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Discussion in 'General Discussion' started by Mythbuster, Sep 26, 2014.
the comments on the video make me want to cry
I'm a serious driving game kind of guy and I think BeamNG Drive is a blast. The attention to detail on the roads (ie bumps, cambers, etc) make this supremely enjoyable so maybe this reviewer isn't quite the car/driving guy he claims to be.
Well no, he thought tin wasn't a metal, so I'm wondering if its more a case of him being a fucking idiot (sadly it is a condition for which we have no cure)
Many of the bumps hutch himself has said are too big (usually on the threads complaining that cars are too bouncy when driving down the road). But still, thats something that will only improve as he makes more maps and as BeamNG grows.
I fucking love it.
So I can't voice my opinion and say its a revolutionary technology just because it has imperfections?
-It's my opinion and I am entitled to that-
I absolutely love the game too, no question. And yes, you're right, this guy isn't anywhere near as smart as he thinks he is. Problem is, he has a huge big valid point about no FFB, no steering wheel support, and wheels that are way, way worse than any other game out there that claims to be a car or a driving simulator(okay, maybe apart from the actual "driving simulator 2014" or whatever...)... What Hati says is true. I too hope at some point the devs will find a way to create wheels that do not use nodes and beams at all, and just fake everything. As it stands, I'd honestly rather have GTA 4 unrealistic tires than the current BeamNG ones, so we can at least have cars that grip, and don't feel like they grip but actually slide around for 10 cm before they suddenly snap :/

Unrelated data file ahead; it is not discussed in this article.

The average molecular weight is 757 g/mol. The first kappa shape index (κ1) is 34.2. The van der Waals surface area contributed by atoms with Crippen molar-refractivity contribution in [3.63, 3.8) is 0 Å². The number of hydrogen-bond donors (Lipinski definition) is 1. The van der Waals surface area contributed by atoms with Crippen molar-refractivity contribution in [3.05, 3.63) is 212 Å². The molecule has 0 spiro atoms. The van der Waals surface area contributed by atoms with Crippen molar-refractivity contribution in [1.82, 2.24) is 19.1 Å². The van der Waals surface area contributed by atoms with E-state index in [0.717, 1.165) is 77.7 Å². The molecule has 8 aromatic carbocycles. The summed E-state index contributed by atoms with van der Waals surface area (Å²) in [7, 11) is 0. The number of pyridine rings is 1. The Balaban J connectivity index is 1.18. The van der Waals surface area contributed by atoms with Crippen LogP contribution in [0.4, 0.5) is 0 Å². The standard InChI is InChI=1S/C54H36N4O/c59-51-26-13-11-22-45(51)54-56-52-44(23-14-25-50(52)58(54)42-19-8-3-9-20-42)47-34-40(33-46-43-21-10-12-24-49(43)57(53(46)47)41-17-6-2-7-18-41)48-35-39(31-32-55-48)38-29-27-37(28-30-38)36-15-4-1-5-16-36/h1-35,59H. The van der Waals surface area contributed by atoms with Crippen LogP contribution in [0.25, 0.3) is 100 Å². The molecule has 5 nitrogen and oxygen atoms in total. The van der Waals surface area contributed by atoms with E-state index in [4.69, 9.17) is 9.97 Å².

I've suggested to Estama to create wheels with way more width-wise segments(just for those who have a computer fast enough to run it), but I think he's too busy, sadly :/ I'll do some experiments with the mid-engine car I'm working on, see if I can come up with some hacky way to abuse the current wheels...
That isn't what I implied, I'll bullet point it
Yes, the node/beam approach to physics is unique and has potential, the way things can flex, bend and crumple is its main selling point
However, objectively speaking the handling of vehicles doesn't hold up under scrutiny
There's missing support for what are fairly basic things to expect of a simulator these days
Things like wheels use too many resources for what they are. The T75 is this really realistic truck body I can't enjoy properly because there's 200+ physics objects used to simulate its wheels
Its a bit early to scream revolution just yet, its a revolution in realtime softbody physics but not in terms of driving simulators. Yet.
The tire model is very inaccurate in general, think of it this way. A tire in BeamNG has an average of 12 numrays (going by official vehicles). Numrays are basically the number of length wise segments that go along the surface of the wheel, for anyone who doesn't know. This model is constructed the same as all the wheels are and is using the 12 segments like the official vehicles.